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PODCAST: More Irregular Warfare Fun

This is Part Two of my session with Lieutenant Colonel Brian A. Payne and David Kasten of the U.S. Army Irregular Warfare Center (AIWC) at the Jefferson Hotel bar here in Washington, DC.   Did you listen to Part One?  If not, you missed out on bands in Haiti, coffee in Bosnia, training for human based skills, …

Iraq’s Labors Lost

“Have you forgotten your labors so far?” -Theseus to Heracles, Euripides’s Heracles   In Euripides’s telling of Heracles’s pre-divine adventures, the playwright breaks from the narrative recorded by Diodorus and Cicero by inverting the two major events in the Heracles myth. Euripides’ Heracles, instead of going about his labors as penance for murdering his wife …

The New Normal: Instability after the Arab Spring

Thirty months after the events that kicked off the Arab Spring, the various countries that saw massive upheaval remain, well, in upheaval.  Egypt’s lauded democratization project has reached a stalemate with the military-backed ouster of Mohamed Morsi, whose tenure ended after barely reaching the one-year anniversary of his ascension to the presidency.  Hundreds have been …

In Search of an End-State for Syria, or Not

In a recent letter to Senator Carl Levin, General Martin Dempsey – the Chairman of the Joint Chiefs of Staff – outlined a series of military options the U.S. and its partners could carry out in response to continuing violence in Syria.  This list of military options included: a mission to train, advise and assist Syrian …

Let Strategy Drive Procurement

Strategists are keenly aware of the necessity to match ends, ways, and means in times of war. Unfortunately, in peacetime, strategy is often subordinated to the politics of defense dollars going to Congressional districts or the inertia of programs of record.  Yet it is equally important to consider strategy in peacetime – particularly since it …

Podcast: Talking COIN with the folks from the Army Irregular Warfare Center

I recently sat down with Lieutenant Colonel Brian A. Payne and David Kasten of the U.S. Army Irregular Warfare Center (AIWC) at the Jefferson Hotel bar here in Washington, DC.  This is part one of that conversation.  Brian is the Director of AWIC and David is its Chief of Interagency Coordination. Our guests show that irregular …

Rumor Busting: Benghazi, the Brotherhood, and Interpretation of Data

A couple of weeks ago, I testified at a House hearing on the terrorist threat in North Africa. The hearing closed with a line of questions from one legislator about whether the Muslim Brotherhood and deposed Egyptian president Mohamed Morsi might have been responsible for the notorious September 11th attack on the U.S. consulate in …

Admiral Xiao’s Influence and Beyond

Admiral Xiao Jinguang was the first commander of the PRC’s navy. He was in charge of the Navy from 1950 to 1980–a period even longer than Sergei Gorshkov (1956-1985). Xiao survived various purges, the machinations of Lin Biao (before Lin himself fell from power), and the Cultural Revolution. At one point, he was attacked, and …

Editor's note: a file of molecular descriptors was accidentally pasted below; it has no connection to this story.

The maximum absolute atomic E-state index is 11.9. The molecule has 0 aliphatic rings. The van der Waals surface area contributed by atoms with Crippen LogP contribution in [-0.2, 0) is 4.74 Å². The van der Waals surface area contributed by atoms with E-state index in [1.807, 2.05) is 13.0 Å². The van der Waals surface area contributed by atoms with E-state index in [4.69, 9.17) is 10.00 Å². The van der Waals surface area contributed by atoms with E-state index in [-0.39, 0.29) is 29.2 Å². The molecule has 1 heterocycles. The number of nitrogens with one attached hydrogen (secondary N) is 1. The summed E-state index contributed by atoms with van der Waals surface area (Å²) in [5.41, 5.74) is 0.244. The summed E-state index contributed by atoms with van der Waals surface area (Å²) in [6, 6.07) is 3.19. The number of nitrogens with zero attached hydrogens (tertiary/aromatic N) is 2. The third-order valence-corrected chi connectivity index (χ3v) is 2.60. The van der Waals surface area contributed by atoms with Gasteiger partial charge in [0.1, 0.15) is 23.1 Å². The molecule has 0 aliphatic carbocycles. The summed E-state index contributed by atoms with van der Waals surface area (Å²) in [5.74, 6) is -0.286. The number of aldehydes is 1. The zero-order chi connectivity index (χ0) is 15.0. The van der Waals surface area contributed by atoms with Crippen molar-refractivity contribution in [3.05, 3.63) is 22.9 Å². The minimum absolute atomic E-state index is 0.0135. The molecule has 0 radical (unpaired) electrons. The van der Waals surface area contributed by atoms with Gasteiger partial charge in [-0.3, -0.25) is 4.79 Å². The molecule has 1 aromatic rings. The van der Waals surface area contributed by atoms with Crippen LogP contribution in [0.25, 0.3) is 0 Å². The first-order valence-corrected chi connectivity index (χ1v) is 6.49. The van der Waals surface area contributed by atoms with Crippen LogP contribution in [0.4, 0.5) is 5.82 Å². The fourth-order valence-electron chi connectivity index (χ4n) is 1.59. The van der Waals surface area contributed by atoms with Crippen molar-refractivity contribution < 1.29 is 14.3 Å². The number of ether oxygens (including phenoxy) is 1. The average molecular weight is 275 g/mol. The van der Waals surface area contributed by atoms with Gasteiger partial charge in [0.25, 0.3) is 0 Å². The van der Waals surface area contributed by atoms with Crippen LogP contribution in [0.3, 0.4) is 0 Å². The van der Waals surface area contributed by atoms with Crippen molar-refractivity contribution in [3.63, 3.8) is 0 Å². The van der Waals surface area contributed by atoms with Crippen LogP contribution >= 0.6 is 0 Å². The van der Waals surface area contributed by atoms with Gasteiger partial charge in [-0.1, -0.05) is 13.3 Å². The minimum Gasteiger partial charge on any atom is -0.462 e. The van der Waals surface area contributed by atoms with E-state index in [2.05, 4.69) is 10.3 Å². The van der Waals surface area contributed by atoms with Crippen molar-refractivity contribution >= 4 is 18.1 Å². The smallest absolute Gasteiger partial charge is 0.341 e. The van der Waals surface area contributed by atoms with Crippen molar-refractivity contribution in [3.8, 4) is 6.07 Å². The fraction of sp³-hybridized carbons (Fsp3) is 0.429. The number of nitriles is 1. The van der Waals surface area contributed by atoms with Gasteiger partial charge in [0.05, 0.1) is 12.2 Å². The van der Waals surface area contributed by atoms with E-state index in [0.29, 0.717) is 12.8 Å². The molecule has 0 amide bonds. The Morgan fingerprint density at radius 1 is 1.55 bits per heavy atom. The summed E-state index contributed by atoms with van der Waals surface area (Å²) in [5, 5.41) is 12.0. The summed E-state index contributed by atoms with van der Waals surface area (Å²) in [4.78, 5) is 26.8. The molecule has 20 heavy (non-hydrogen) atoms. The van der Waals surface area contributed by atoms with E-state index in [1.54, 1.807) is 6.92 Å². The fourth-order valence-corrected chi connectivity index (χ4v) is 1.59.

Making the QDR a Success

Does the Quadrennial Defense Review (QDR) matter? Former Pentagon strategist and current CNAS Vice President Shawn Brimley recently commented, “With wars ending, budgets declining, technology proliferating, and other powers rising, a real window of opportunity to reshape U.S. defense strategy has opened for the first time since the end of the Cold War.” The Atlantic …

Walter Lacqueur on Europe’s Decline

Spiegel Online has posted an interview with Walter Lacquer and it’s the most pessimistic thing I’ve read this summer (and I read, think, and write about war all day, so that’s saying something). To say he doesn’t have a rosy view of Europe’s future is an understatement: “Europe will not be buried by ashes, like …

Is Clausewitz irrelevant?

Over at Small Wars Journal, NDU Professor William Olson has written an article called. “The Continuing Irrelevance of Clausewitz.”  I can already hear the drumbeats as Clausewitzians gather to brand Olson a heretic, but I think Carl von Clausewitz might approve of the article.  And a better title might have been “Why Clausewitz is relevant, but …

Weekend Reading: July 26

Happy Friday from the WOTR team!  The end of another week means another weekend reading roundup from our editors. Don’t forget, if there’s something you’d like to see in our roundup, you can always tweet your suggestion to @WarontheRocks. Here are this week’s picks. Be sure to tell us what you think in the comments. And …

New Section: Hasty Ambush

“Ambushes are classified by category – hasty or deliberate…A platoon or squad conducts a hasty ambush when it makes visual contact with an enemy force and has time to establish an ambush without being detected. The actions for a hasty ambush must be well rehearsed so that soldiers know what to do on the leader’s signal. They must also …

Rebalancing toward Asia and Protecting U.S. Interests: The Devil is in the Details

On Wednesday, Patrick Cronin of the Center for a New American Security testified before the House Armed Services Committee on the rebalancing of American defense priorities toward the Asia-Pacific region, the so-called “Asia Pivot.”  His testimony sought to address how best to effect this strategic reorientation within the context of both budgetary constraints and lingering …

Recommended reading: Geopolitics Reborn

Colin Dueck has an insightful E-Note over at the Foreign Policy Research Institute, where WOTR contributor Mike Noonan strategizes on a daily basis and comes up with clever headlines like this.  Dueck argues that we must start taking geopolitics seriously once more and closes his essay with these thoughtful words: A central insight of Mahan, Mackinder, …

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